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Ferguson: How did Orioles finish 20 games better than Jays?

Scott Ferguson
2/4/2013 12:11:03 PM
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I don't need to tell you the Baltimore Orioles had an incredible season last year. They finished at 93-69 under Buck Showalter, and went 29-9 in one-run games - which just happens to be the top winning percentage (.763) in the modern era. The O's also went 25-14 in two-run games and 16-2 in extra inning contests.

They won with the long ball and an incredible bullpen headed up by Jim Johnson, who saved a club-record 51 games. Still, if you compare the O's starting pitching to the Blue Jays you'd be incredulous that Baltimore finished 20 games ahead of Toronto in the American League East.

First off Baltimore had just one pitcher who won at least 10 games. Wei-Yin Chen went 12-11 and at 192.2 innings pitched, was the only Orioles pitcher to toss over 135 innings. The O's also used 12 starters over the course of the season.

Then look at the Blue Jays. They too only had one 10-game winner, with Brandon Morrow winning his 10th on the final day of the season. The Jays also used 12 starting pitchers over the course of the campaign.

Let's go deeper than that. The Blue Jays had two nine-game winners in their rotation, in Henderson Alvarez and Ricky Romero. The Orioles also had two other nine-game winners in Miguel Gonzalez and Chris Tillman.
 
The Blue Jays actually, despite all their injuries, outscored the Orioles 716 runs to 712. Remember the O's also had the second highest home run total (214) in the Majors, but were last in stolen bases with 58.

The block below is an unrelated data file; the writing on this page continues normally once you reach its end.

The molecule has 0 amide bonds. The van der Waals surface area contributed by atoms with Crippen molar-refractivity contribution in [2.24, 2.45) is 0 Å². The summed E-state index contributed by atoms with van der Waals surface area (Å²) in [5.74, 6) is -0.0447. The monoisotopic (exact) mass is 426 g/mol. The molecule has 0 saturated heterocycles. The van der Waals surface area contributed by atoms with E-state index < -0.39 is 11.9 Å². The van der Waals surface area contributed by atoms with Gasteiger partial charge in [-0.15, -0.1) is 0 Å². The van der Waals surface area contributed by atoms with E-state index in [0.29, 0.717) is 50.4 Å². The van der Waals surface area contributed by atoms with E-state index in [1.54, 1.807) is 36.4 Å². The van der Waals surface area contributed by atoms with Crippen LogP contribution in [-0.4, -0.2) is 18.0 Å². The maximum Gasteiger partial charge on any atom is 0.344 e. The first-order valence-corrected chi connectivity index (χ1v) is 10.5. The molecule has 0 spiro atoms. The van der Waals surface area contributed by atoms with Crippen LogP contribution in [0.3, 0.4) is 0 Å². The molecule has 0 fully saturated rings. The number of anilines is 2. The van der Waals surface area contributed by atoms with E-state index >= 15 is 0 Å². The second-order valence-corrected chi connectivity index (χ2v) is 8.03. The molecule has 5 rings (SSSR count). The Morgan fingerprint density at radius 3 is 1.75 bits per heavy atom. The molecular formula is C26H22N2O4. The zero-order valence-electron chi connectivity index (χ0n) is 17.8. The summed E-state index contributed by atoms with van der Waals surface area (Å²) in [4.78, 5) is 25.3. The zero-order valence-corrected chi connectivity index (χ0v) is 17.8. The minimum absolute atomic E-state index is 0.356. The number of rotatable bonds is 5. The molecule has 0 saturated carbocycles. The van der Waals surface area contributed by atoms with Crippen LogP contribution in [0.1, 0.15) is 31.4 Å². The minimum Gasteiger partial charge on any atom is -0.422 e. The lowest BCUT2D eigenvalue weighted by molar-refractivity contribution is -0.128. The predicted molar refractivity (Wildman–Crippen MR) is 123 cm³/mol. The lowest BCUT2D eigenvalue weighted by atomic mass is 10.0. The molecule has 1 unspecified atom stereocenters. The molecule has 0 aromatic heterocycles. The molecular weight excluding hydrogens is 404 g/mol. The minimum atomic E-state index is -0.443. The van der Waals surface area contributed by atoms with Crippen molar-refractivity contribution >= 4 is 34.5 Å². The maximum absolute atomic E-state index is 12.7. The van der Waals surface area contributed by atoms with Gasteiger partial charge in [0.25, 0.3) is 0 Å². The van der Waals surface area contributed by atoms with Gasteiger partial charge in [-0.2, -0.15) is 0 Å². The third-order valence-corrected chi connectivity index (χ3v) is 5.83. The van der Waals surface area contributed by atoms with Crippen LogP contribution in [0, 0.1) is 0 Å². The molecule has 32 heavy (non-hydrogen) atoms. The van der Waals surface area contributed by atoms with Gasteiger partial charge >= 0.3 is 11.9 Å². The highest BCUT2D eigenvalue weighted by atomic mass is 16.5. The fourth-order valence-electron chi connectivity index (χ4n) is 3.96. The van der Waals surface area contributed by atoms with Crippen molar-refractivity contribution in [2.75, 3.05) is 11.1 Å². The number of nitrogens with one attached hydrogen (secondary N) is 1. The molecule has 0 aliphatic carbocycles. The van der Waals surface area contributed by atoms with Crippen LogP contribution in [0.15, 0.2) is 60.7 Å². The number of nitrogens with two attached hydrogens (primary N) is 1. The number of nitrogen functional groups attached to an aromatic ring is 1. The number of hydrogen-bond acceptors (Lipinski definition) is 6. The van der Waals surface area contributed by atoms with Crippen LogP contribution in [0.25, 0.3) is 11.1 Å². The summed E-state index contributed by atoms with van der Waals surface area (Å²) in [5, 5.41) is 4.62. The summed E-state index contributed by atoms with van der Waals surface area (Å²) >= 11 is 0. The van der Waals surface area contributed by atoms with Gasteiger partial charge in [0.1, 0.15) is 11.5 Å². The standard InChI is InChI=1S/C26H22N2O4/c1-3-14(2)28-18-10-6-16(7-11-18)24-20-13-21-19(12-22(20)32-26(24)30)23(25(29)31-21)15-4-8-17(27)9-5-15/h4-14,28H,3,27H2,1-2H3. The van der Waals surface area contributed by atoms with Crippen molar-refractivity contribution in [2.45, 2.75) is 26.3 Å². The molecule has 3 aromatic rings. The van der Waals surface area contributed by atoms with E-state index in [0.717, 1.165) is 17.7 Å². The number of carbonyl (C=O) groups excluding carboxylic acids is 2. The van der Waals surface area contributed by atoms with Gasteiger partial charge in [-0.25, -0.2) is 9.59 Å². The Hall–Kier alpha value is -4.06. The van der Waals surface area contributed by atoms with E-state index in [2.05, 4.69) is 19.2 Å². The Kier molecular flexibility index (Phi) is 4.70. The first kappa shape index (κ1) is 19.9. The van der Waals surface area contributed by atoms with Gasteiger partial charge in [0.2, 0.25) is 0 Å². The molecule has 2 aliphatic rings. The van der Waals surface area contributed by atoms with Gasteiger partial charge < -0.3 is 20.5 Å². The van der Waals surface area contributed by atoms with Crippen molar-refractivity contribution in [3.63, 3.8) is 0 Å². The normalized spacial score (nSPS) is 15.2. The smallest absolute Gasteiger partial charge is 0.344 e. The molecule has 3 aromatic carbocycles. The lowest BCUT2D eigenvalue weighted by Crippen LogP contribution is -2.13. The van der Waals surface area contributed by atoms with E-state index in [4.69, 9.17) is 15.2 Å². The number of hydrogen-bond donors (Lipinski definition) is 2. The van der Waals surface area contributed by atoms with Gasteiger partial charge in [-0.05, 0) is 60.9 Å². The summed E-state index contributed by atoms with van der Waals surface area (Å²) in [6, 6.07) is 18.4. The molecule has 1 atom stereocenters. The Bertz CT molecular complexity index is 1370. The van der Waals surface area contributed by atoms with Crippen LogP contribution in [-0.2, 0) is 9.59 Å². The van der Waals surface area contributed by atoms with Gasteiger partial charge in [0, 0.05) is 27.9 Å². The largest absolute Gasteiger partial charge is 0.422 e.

The one big difference in the Blue Jays and Orioles was runs allowed. The Jays gave up 784, 79 more than Baltimore.

So am I saying last year was a fluke for the Orioles? No. Do I think they can duplicate their success of a year ago? Probably not. It's so difficult for a bullpen to perform so consistently well in back-to-back seasons. Just the same, the Orioles have a wealth of young developing starting pitching. Some would say, in the AL East, only Tampa Bay has more.

Steve Johnson was 4-0 as a late season call-up. Dylan Bundy is supposed to be a star in the making. Right-hander Kevin Gausman isn't far behind him. Don't forget that right-hander Jason Hammel was shaping up as the staff ace before an injury disrupted his season.

The Orioles have a great nucleus of young talent, including All-Star centre fielder Adam Jones, catcher Matt Wieters and 20-year-old third baseman Manny Machado. Baltimore might slip back a bit in 2013, might even come up short in trying to make it to the post-season for a second year running. But make no mistake, the Orioles have turned a corner as an organization and won't be pushovers this season, no matter where they finish.


Jays of the World

The Blue Jays' presence at the upcoming World Baseball Classic has shrunk by two. Melky Cabrera and Esmil Rogers have both pulled out of the Dominican Republic squad, deciding their time would be better spent getting to know their new Blue Jays team
mates in Dunedin. That leaves five, possibly six Jays to compete in the tournament.

R.A. Dickey and J.P. Arencibia will be with the Americans, Brett Lawrie with Team Canada, and Edwin Encarnacion, Jose Reyes and maybe Emilio Bonifacio with the Dominican team.


Spring Thoughts

A couple of names to watch in Spring Training. Former Blue Jays lefty Mark Hendrickson is trying a comeback at age 38 with the Orioles organization with a new side-arm delivery. Though he's much older, the Henderickson story reminds of that of former Blue Jays right-hander Mark Eichhorn. An injury forced him to alter his delivery to side-arm, and "Eich" for a couple of years became one of the most effective relievers in the game.

The other name is 29-year-old lefty Scott Kazmir, who's trying to make it back with the Cleveland organization on a minor league deal. He quit the game at 27 when his velocity and confidence left him. Kazmir claims both are back and he's still got the ability to be one of the better pitchers in the game.

Interesting quote from Mariano Rivera over the weekend. Reflecting on how much pitchers loved the old Yankee Stadium, the returning New York closer said "We want our old stadium back. The other stadium was better".




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